They admitted to as much as 4.7% inflation

Hungary came on top of the EU again. This time in the official headline inflation year-on-year. And 4.7% still seems overly optimistic to anyone with half a brain.


Eurostat published the annual inflation rates of the EU-28 and Hungary leads the pack with 4.7% annual inflation in 2019. And that is just what slipped through all the massaging of data on every possible level.

Food, for instance, has become 8.3% dearer during the same time. Not only do you spend more of your income on food the poorer you are – the number doesn’t seem to add up when you break them down even further. Given that the individual food groups fared like this, one has to wonder what pulled down the data to just 8%.


+7.3% on pastries and milk

+14% on meat

+21.9% on fruits and vegetables

(The interviewees in the video talk about much more than 8% in price increase, and the video also mentions the official average price of a two course meal in a restaurant less than 4 euros according to the statistical office – which made me laugh through tears.)

inflacio RTL

Inflation is at an 8-year-high, even according to the statistical office (known to be very accommodating to politicians’ needs) Food at 8.3%, overall inflation at 4.7% and no one believes it. Source: RTL Klub 

The statistical office also claims that we spend less than 20% of our income on housing (LOL) and utilities and 25% on food. Any idea what we spend a glorious 55% of our income then?

Luckily (for the incompetent central bankers of the world) Zara sells its slave-made frocks for the same price and consumer electronics are getting cheaper (to no merit of any politician, despite their best efforts, actually – even though they clamor to take credit for it).

And this trend didn’t start this year. No doubt all governments are trying to impact their economic numbers and the methodology of such statistics is part of the lie. This way governments can gaslight us and tell us that whatever we experience is our personal, individual issue (individual failure no less) and not significant on the economy level. (They didn’t have statistics to lie to us with in the 1930s.)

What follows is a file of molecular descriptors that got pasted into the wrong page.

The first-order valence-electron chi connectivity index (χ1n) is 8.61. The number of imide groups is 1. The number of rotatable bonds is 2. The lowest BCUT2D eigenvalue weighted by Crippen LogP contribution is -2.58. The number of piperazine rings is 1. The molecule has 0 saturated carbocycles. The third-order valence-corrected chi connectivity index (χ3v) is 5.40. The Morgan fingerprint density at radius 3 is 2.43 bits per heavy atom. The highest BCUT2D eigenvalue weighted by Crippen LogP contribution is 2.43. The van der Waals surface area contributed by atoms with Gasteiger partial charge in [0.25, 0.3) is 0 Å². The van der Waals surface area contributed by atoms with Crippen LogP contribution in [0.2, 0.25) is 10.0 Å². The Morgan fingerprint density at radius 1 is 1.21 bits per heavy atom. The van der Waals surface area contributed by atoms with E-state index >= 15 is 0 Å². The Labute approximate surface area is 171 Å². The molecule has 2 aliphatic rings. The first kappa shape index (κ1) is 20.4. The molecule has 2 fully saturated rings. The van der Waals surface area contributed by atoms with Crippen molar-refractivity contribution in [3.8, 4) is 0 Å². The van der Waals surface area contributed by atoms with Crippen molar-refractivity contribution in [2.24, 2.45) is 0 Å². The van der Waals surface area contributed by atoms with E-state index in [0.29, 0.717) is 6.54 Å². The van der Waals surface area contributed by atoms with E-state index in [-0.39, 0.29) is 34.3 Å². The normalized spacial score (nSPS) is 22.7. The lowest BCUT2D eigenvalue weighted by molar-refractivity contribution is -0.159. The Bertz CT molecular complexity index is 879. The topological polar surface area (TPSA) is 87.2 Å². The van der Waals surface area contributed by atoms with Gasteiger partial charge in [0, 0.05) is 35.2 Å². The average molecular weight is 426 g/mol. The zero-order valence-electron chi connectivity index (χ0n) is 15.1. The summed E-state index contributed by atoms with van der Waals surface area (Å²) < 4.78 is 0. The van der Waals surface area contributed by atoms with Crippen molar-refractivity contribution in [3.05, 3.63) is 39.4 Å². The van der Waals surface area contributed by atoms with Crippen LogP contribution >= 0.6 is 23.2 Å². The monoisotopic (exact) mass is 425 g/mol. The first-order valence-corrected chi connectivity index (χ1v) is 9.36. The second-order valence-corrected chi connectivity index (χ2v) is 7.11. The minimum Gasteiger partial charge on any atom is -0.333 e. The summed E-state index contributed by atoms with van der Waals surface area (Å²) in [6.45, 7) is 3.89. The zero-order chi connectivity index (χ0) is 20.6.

This is how a 400% increase in the price of potatoes is drowned in statistics until only 20% is admitted, and this is probably how the above mentioned 4.7% data was made. They (not just the Hungarian government) excluded housing costs – or added it in such a limited and bleached-out way as to be irrelevant to the living costs of actual people.

The Hungarians, in particular, have been piggybacking on Orbán’s infamous utility-war, when in the election year of 2014 his majesty ordered the utility companies to cut prices by 10+10% – sending the official inflation data into a tailspin. We are still paying way above the market price for utilities, but it is very difficult to explain to someone who reads it on her bill every month that her generous protector, Orbán, has saved this much to her this month, this much this year, this much since the start of the utility war.

There is also leeway to reduce the world record 27% VAT on items that can drag down the price of the inflation baskets.

And everyone can tell horror stories about the detached-from-reality consumer baskets statistical offices calculate with, masking bias behind ostensible incompetence and methodological inertia.

Meanwhile the central bank is leading a hugely inflationary policy – and gloating from time to time how unorthodox and counterintuitively successful they are. It took until 2020 for the problem to sink in. The forint is at an all-time low against the euro, sinking over 7% during 2019. The price of actual food and housing is through the roof, even the grocery store clerk warns you before he fills your request that the price of your order has increased a lot recently, do you still want it?

But in October 2019 one of the central bank top dogs had confidently declared inflation dead. The alarming thought is that they really do believe their own words, that they really believe that running amok for the last years was really without consequences.

Naturally, they fit neatly in the global trend where money printing to save institutional debtors (but not individual ones) – cutely called quantitative easing, rather than what it is – is finally becoming undeniably inflationary. And only the small fry will suffer.

Our central bankers are only worse because they are known to be drunk on their own imagined success, openly follow esoteric nonsense, and spend more time on geopolitical and futurism research than perusing actual numbers. Even the ones they made up.

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